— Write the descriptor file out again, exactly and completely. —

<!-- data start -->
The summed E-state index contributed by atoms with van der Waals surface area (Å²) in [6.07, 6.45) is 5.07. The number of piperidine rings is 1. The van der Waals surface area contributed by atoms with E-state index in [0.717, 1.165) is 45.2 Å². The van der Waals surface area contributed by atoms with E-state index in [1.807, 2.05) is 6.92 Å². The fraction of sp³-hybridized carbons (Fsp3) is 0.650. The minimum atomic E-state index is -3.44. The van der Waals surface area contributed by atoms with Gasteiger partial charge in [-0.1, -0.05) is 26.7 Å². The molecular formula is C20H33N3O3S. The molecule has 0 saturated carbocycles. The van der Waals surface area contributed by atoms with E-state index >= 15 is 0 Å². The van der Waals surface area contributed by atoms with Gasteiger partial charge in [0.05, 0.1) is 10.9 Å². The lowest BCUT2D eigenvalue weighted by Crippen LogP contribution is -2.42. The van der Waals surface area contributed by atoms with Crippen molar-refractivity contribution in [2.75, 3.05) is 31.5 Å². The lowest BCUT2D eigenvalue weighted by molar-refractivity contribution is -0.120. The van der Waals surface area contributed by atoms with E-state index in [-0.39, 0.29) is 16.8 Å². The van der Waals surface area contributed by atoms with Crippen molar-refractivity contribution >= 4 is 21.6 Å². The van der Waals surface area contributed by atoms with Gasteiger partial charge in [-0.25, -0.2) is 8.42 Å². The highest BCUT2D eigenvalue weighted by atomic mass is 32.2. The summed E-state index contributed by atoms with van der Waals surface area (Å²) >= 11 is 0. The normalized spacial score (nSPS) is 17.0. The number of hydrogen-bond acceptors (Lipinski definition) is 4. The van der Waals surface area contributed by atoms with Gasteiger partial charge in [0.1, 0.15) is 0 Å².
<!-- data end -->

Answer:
The summed E-state index contributed by atoms with van der Waals surface area (Å²) in [6.07, 6.45) is 5.07. The number of piperidine rings is 1. The van der Waals surface area contributed by atoms with E-state index in [0.717, 1.165) is 45.2 Å². The van der Waals surface area contributed by atoms with E-state index in [1.807, 2.05) is 6.92 Å². The fraction of sp³-hybridized carbons (Fsp3) is 0.650. The minimum atomic E-state index is -3.44. The van der Waals surface area contributed by atoms with Gasteiger partial charge in [-0.1, -0.05) is 26.7 Å². The molecular formula is C20H33N3O3S. The molecule has 0 saturated carbocycles. The van der Waals surface area contributed by atoms with E-state index >= 15 is 0 Å². The van der Waals surface area contributed by atoms with Gasteiger partial charge in [0.05, 0.1) is 10.9 Å². The lowest BCUT2D eigenvalue weighted by Crippen LogP contribution is -2.42. The van der Waals surface area contributed by atoms with Crippen molar-refractivity contribution in [2.75, 3.05) is 31.5 Å². The lowest BCUT2D eigenvalue weighted by molar-refractivity contribution is -0.120. The van der Waals surface area contributed by atoms with E-state index in [-0.39, 0.29) is 16.8 Å². The van der Waals surface area contributed by atoms with Crippen molar-refractivity contribution >= 4 is 21.6 Å². The van der Waals surface area contributed by atoms with Gasteiger partial charge in [-0.25, -0.2) is 8.42 Å². The highest BCUT2D eigenvalue weighted by atomic mass is 32.2. The summed E-state index contributed by atoms with van der Waals surface area (Å²) >= 11 is 0. The normalized spacial score (nSPS) is 17.0. The number of hydrogen-bond acceptors (Lipinski definition) is 4. The van der Waals surface area contributed by atoms with Gasteiger partial charge in [0.1, 0.15) is 0 Å².